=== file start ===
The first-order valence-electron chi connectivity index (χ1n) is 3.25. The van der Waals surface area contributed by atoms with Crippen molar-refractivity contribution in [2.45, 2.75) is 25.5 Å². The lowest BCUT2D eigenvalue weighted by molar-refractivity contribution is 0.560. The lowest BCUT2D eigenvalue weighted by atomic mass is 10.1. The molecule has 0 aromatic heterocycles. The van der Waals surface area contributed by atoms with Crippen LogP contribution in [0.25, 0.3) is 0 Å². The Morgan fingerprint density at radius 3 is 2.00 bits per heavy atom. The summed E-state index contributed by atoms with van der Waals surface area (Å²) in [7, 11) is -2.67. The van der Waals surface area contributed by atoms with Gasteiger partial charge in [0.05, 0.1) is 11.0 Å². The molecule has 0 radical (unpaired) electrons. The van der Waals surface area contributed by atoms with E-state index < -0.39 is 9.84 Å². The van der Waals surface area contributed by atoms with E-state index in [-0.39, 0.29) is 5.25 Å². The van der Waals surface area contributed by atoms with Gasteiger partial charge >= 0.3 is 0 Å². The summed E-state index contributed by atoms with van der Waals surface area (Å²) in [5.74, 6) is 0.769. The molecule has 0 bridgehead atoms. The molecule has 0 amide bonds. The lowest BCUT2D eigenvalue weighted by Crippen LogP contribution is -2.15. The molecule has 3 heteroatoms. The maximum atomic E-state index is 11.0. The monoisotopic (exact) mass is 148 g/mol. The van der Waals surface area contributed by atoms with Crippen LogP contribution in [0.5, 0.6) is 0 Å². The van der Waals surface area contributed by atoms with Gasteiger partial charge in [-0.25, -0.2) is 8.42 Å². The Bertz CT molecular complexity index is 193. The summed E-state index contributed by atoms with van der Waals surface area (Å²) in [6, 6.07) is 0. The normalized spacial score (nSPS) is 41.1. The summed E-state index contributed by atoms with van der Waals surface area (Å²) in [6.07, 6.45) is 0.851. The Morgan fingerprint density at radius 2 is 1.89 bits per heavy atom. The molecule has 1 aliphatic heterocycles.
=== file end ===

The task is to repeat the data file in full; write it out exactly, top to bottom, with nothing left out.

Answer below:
The first-order valence-electron chi connectivity index (χ1n) is 3.25. The van der Waals surface area contributed by atoms with Crippen molar-refractivity contribution in [2.45, 2.75) is 25.5 Å². The lowest BCUT2D eigenvalue weighted by molar-refractivity contribution is 0.560. The lowest BCUT2D eigenvalue weighted by atomic mass is 10.1. The molecule has 0 aromatic heterocycles. The van der Waals surface area contributed by atoms with Crippen LogP contribution in [0.25, 0.3) is 0 Å². The Morgan fingerprint density at radius 3 is 2.00 bits per heavy atom. The summed E-state index contributed by atoms with van der Waals surface area (Å²) in [7, 11) is -2.67. The van der Waals surface area contributed by atoms with Gasteiger partial charge in [0.05, 0.1) is 11.0 Å². The molecule has 0 radical (unpaired) electrons. The van der Waals surface area contributed by atoms with E-state index < -0.39 is 9.84 Å². The van der Waals surface area contributed by atoms with E-state index in [-0.39, 0.29) is 5.25 Å². The van der Waals surface area contributed by atoms with Gasteiger partial charge >= 0.3 is 0 Å². The summed E-state index contributed by atoms with van der Waals surface area (Å²) in [5.74, 6) is 0.769. The molecule has 0 bridgehead atoms. The molecule has 0 amide bonds. The lowest BCUT2D eigenvalue weighted by Crippen LogP contribution is -2.15. The molecule has 3 heteroatoms. The maximum atomic E-state index is 11.0. The monoisotopic (exact) mass is 148 g/mol. The van der Waals surface area contributed by atoms with Crippen LogP contribution in [0.5, 0.6) is 0 Å². The van der Waals surface area contributed by atoms with Gasteiger partial charge in [-0.25, -0.2) is 8.42 Å². The Bertz CT molecular complexity index is 193. The summed E-state index contributed by atoms with van der Waals surface area (Å²) in [6, 6.07) is 0. The normalized spacial score (nSPS) is 41.1. The summed E-state index contributed by atoms with van der Waals surface area (Å²) in [6.07, 6.45) is 0.851. The Morgan fingerprint density at radius 2 is 1.89 bits per heavy atom. The molecule has 1 aliphatic heterocycles.